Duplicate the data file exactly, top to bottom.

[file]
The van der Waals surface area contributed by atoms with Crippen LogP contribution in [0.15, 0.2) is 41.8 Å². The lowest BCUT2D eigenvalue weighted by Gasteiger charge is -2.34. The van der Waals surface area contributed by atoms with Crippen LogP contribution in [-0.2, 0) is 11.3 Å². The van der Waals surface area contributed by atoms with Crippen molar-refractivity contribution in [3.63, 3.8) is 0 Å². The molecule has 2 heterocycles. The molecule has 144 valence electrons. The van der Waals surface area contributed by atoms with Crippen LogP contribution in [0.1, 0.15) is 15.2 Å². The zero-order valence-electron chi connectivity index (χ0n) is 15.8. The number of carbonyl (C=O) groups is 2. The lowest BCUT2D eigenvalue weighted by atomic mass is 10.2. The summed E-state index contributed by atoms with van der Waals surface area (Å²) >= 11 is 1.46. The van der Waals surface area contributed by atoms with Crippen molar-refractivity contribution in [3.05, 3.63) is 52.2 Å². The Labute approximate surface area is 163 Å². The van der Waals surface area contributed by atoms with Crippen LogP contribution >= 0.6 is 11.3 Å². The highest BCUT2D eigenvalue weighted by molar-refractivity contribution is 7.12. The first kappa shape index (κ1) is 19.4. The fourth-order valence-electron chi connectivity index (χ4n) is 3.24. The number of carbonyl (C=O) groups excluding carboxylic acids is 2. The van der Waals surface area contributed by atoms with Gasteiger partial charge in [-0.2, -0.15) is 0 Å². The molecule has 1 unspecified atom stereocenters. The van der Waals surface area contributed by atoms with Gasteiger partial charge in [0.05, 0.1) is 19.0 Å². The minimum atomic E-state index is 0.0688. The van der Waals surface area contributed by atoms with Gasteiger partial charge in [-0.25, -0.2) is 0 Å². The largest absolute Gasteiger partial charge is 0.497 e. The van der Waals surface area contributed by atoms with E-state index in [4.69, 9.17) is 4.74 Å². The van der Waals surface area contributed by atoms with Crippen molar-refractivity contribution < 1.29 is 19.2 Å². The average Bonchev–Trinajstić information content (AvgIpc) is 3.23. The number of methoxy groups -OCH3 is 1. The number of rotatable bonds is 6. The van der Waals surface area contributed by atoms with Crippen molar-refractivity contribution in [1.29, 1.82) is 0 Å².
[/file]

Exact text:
The van der Waals surface area contributed by atoms with Crippen LogP contribution in [0.15, 0.2) is 41.8 Å². The lowest BCUT2D eigenvalue weighted by Gasteiger charge is -2.34. The van der Waals surface area contributed by atoms with Crippen LogP contribution in [-0.2, 0) is 11.3 Å². The van der Waals surface area contributed by atoms with Crippen molar-refractivity contribution in [3.63, 3.8) is 0 Å². The molecule has 2 heterocycles. The molecule has 144 valence electrons. The van der Waals surface area contributed by atoms with Crippen LogP contribution in [0.1, 0.15) is 15.2 Å². The zero-order valence-electron chi connectivity index (χ0n) is 15.8. The number of carbonyl (C=O) groups is 2. The lowest BCUT2D eigenvalue weighted by atomic mass is 10.2. The summed E-state index contributed by atoms with van der Waals surface area (Å²) >= 11 is 1.46. The van der Waals surface area contributed by atoms with Crippen molar-refractivity contribution in [3.05, 3.63) is 52.2 Å². The Labute approximate surface area is 163 Å². The van der Waals surface area contributed by atoms with Crippen LogP contribution >= 0.6 is 11.3 Å². The highest BCUT2D eigenvalue weighted by molar-refractivity contribution is 7.12. The first kappa shape index (κ1) is 19.4. The fourth-order valence-electron chi connectivity index (χ4n) is 3.24. The number of carbonyl (C=O) groups excluding carboxylic acids is 2. The van der Waals surface area contributed by atoms with Gasteiger partial charge in [-0.2, -0.15) is 0 Å². The molecule has 1 unspecified atom stereocenters. The van der Waals surface area contributed by atoms with Gasteiger partial charge in [0.05, 0.1) is 19.0 Å². The minimum atomic E-state index is 0.0688. The van der Waals surface area contributed by atoms with Gasteiger partial charge in [-0.25, -0.2) is 0 Å². The largest absolute Gasteiger partial charge is 0.497 e. The van der Waals surface area contributed by atoms with E-state index in [4.69, 9.17) is 4.74 Å². The van der Waals surface area contributed by atoms with Crippen molar-refractivity contribution < 1.29 is 19.2 Å². The average Bonchev–Trinajstić information content (AvgIpc) is 3.23. The number of methoxy groups -OCH3 is 1. The number of rotatable bonds is 6. The van der Waals surface area contributed by atoms with Crippen molar-refractivity contribution in [1.29, 1.82) is 0 Å².